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time:2023-12-02 22:22:56source:Yingge Butterfly Dance Netauthor:television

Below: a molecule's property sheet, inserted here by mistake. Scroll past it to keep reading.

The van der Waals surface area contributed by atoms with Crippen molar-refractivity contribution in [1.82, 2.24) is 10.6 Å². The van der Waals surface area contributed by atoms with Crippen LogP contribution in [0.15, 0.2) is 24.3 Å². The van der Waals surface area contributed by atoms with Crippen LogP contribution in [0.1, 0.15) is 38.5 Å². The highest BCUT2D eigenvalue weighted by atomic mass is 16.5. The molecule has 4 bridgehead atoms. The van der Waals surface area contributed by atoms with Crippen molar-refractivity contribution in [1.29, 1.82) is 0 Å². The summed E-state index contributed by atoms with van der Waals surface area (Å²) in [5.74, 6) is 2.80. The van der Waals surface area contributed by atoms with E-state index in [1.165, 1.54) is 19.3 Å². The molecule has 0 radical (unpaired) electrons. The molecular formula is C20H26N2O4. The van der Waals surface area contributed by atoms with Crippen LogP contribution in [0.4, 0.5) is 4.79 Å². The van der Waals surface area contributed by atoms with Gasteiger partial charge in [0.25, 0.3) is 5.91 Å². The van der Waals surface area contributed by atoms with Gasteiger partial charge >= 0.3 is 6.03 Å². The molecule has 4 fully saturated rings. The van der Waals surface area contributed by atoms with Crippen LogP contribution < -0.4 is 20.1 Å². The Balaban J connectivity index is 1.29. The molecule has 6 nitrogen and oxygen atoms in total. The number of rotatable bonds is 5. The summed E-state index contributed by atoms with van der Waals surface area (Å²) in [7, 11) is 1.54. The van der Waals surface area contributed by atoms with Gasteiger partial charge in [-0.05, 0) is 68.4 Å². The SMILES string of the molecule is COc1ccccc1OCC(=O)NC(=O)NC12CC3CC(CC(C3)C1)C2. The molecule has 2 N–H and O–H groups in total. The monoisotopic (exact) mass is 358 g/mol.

Looking at that polished row of boots, Cecilia felt lonely and unsatisfied. Stephen worked in the Law Courts, Thyme worked at Art; both were doing something definite. She alone, it seemed, had to wait at home, and order dinner, answer letters, shop, pay calls, and do a dozen things that failed to stop her thoughts from dwelling on that woman's tale. She was not often conscious of the nature of her life, so like the lives of many hundred women in this London, which she said she could not stand, but which she stood very well. As a rule, with practical good sense, she kept her doubting eyes fixed friendlily on every little phase in turn, enjoying well enough fitting the Chinese puzzle of her scattered thoughts, setting out on each small adventure with a certain cautious zest, and taking Stephen with her as far as he allowed. This last year or so, now that Thyme was a grown girl, she had felt at once a loss of purpose and a gain of liberty. She hardly knew whether to be glad or sorry. It freed her for the tasting of more things, more people, and more Stephen; but it left a little void in her heart, a little soreness round it. What would Thyme think if she heard this story about her uncle? The thought started a whole train of doubts that had of late beset her. Was her little daughter going to turn out like herself? If not, why not? Stephen joked about his daughter's skirts, her hockey, her friendship with young men. He joked about the way Thyme refused to let him joke about her art or about her interest in "the people." His joking was a source of irritation to Cecilia. For, by woman's instinct rather than by any reasoning process, she was conscious of a disconcerting change. Amongst the people she knew, young men were not now attracted by girls as they had been in her young days. There was a kind of cool and friendly matter-of-factness in the way they treated them, a sort of almost scientific playfulness. And Cecilia felt uneasy as to how far this was to go. She seemed left behind. If young people were really becoming serious, if youths no longer cared about the colour of Thyme's eyes, or dress, or hair, what would there be left to care for--that is, up to the point of definite relationship? Not that she wanted her daughter to be married. It would be time enough to think of that when she was twenty-five. But her own experiences had been so different. She had spent so many youthful hours in wondering about men, had seen so many men cast furtive looks at her; and now there did not seem in men or girls anything left worth the other's while to wonder or look furtive about. She was not of a philosophic turn of mind, and had attached no deep meaning to Stephen's jest--"If young people will reveal their ankles, they'll soon have no ankles to reveal."